Our request handler can be accessed via http://localhost:8099/person?id=1. It responds to HTTP request with JSON response. You can use either browser or any HTTP client, such as CURL. Our Spring MVC controller:

package demo.web;

import org.springframework.beans.factory.annotation.Autowired;
import org.springframework.jdbc.core.JdbcTemplate;
import org.springframework.stereotype.Controller;
import org.springframework.web.bind.annotation.RequestMapping;
import org.springframework.web.bind.annotation.RequestParam;
import org.springframework.web.bind.annotation.ResponseBody;

@Controller
public class PersonController {

    @Autowired
    private JdbcTemplate jdbcTemplate;

    @RequestMapping(value = "/person")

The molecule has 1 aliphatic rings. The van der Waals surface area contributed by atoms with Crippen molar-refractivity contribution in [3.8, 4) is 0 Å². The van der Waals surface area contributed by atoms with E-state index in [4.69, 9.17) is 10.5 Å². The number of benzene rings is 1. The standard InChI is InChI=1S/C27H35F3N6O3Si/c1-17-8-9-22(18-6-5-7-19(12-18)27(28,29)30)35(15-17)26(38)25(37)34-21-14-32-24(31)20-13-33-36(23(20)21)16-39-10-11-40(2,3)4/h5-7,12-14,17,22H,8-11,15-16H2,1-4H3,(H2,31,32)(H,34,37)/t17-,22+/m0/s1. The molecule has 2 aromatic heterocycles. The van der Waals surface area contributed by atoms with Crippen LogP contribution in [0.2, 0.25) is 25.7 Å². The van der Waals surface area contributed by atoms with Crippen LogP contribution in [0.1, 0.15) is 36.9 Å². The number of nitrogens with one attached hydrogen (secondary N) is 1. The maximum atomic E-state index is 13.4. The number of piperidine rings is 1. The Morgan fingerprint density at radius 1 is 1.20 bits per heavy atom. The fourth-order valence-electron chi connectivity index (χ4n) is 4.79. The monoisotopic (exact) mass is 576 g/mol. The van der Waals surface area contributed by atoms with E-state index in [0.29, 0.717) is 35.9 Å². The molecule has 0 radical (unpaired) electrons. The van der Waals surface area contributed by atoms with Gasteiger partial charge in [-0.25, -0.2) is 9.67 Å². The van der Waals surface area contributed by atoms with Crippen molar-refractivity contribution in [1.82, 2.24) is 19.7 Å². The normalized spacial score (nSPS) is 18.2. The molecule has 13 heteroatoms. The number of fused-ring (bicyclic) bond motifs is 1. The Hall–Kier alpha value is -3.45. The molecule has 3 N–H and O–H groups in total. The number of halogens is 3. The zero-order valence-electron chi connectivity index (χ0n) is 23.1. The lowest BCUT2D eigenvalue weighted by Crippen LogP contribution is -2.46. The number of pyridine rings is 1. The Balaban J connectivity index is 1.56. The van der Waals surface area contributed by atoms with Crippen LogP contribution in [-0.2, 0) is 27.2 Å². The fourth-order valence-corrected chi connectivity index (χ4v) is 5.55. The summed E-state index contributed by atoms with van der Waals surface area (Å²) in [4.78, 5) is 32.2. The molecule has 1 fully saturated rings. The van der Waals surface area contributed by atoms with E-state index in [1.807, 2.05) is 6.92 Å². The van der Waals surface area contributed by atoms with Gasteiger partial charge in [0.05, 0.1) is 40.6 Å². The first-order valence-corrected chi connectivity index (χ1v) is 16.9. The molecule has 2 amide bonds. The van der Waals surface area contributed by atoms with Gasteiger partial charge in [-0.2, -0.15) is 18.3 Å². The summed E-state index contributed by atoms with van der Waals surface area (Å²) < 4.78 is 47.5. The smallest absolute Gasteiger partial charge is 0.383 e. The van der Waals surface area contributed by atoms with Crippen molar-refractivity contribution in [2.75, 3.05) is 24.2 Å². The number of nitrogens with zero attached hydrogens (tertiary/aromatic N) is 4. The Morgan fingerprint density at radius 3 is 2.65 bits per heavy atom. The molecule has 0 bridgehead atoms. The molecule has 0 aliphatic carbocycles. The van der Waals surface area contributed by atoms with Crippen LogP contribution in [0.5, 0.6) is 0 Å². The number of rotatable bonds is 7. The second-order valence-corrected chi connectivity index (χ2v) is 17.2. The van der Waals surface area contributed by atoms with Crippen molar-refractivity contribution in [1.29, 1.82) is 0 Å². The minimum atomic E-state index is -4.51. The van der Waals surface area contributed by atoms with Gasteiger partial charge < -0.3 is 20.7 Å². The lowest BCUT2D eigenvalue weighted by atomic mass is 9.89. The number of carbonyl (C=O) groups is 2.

public
    @ResponseBody
    Person dailyStats(@RequestParam Integer id) {
        String query = "SELECT first_name, last_name, age" +
                " from person where person.id = " + id;

        return jdbcTemplate.queryForObject(query, (resultSet, i) -> {
            return new Person(resultSet.getString(1), resultSet.getString(2), resultSet.getInt(3));
        });

    }
}

You can see that actual JDBC code is quite lightweight. Our example requires database table schema such as:

CREATE TABLE `person` (
  `id` int(11) NOT NULL AUTO_INCREMENT,
  `first_name` varchar(30) NOT NULL,
  `last_name` varchar(40) NOT NULL,
  `age` int(11) NOT NULL,
  PRIMARY KEY (`id`),
  UNIQUE KEY `unique_id` (`id`)
) ENGINE=InnoDB AUTO_INCREMENT=1 DEFAULT CHARSET=latin1

Once database is set up, we can run our application via already mentioned mvn spring-boot:run

Initial call takes a bit longer, while maven downloads required dependencies, and assembles jar, which is ran afterwards.
This project requires Java 8 JDK.
You can download sample application code (Download ZIP button to download source code).

Stay tuned and please – don’t forget to subscribe in case you’re eager to find out what’s coming next in upcoming posts.